Thatcher

I don’t know what the future will hold. I do know that we need a strong NATO and we’ll continue to need a strong NATO in order to ensure that our freedoms and justice are defended, that people must not think of disbanding that in any way, that had we had a NATO in 1930, [end p8] that I do not believe there would ever have been a Second World War.

Dimbleby

What with the Americans remaining in Europe?

Thatcher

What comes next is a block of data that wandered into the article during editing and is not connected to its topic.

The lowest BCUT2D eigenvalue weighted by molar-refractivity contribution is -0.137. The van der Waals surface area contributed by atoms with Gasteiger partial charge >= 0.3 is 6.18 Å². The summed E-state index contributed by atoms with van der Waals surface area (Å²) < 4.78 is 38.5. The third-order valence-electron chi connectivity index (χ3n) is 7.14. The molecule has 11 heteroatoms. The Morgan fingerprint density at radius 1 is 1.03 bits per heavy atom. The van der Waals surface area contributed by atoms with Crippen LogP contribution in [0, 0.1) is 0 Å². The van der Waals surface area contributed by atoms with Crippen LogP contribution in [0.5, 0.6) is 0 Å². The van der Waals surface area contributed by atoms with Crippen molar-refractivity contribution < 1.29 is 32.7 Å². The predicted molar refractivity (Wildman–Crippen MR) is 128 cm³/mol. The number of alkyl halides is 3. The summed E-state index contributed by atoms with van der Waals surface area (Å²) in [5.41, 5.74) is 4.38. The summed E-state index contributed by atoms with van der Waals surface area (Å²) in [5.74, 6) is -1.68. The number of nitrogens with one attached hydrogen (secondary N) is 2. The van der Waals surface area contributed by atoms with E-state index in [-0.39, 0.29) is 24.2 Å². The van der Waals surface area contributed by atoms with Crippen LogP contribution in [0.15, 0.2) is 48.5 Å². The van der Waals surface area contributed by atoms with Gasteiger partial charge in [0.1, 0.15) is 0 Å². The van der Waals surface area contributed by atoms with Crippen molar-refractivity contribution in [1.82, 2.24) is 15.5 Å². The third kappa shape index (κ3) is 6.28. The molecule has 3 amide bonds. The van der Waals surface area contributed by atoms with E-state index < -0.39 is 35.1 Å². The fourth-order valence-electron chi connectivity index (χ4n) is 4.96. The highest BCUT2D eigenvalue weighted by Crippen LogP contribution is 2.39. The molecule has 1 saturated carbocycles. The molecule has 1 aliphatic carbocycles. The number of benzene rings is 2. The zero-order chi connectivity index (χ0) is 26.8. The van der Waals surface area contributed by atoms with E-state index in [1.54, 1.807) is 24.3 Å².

The Americans remaining in Europe, with having the Americans in Europe, and a very very active alliance with people being staunch in being part of that alliance and part of collective security. You never know where the next problem may arise and you must always keep your defence sure. Therefore the difference between us is this. I am charting the way ahead, the way in which I think we should go for the next few years, keep a strong NATO, negotiate between NATO and the Warsaw Pact to get your weaponry down, so that neither President Gorbachev nor we in NATO need have any worries about our defence being secure. That is important. Against that background concentrate on getting democracy in each and every country. This is the way ahead. When that has happened and been in place for several years I can’t foresee what will happen, but I know we’ll have a strong defence. If we’re successful we’ll have democracy. That will be a tremendous leap forward for East-West relations and for the world, and for all those people. If we take it a step at a time each step is firm and sure we’ll be able to deal with it, but to talk about the break-up of NATO does no-one any good at all—least of all the defence of our freedom. We have to keep that and Germany is a staunch member of NATO and she signed the last communique in May and we shall meet again on December 4th to hear President Bush ’s report of the meetings that he’s had with President Gorbachev. So I don’t know what will happen and I don’t think crystal balls will be able to tell us. What I do know is a strong NATO, a European Community. And when you say what is the relationship between the other East European countries, if I might gently point out, I was the first in the Bruges speech to point out that the European Community is only one manifestation of Europe, that Warsaw, Prague and and Budapest were just as much European capitals. If people had read that speech they would have found a very great deal in it which in fact was quite prophetic. And then I also said I think first in the House of Commons, how should we conduct ourselves with this new freedom which is the most exciting thing that we’ve seen, the new freedom and the speed. And I said, “Look, the mechanism already exists. We have as a Community association agreements, we have one with Turkey, we have one with Malta, we have one with Cyprus, each of them are different, tailored to the country.” But that is a kind of agreement. We have co-operation agreements for example with Yugoslavia, we have trading agreements, for example with Poland and Hungary. We have agreements with other countries like the Nordic countries, Sweden, Norway and also Austria, Finland and Switzerland, trading agreements, so the whole framework is there for us steadily to have closer relationships. There’s a totally different agreement as it happens with East Germany. And we were the first I think to give aid to Poland. The framework is there, but if you want to bring about change successfully keep the framework stable and do not destabilise it.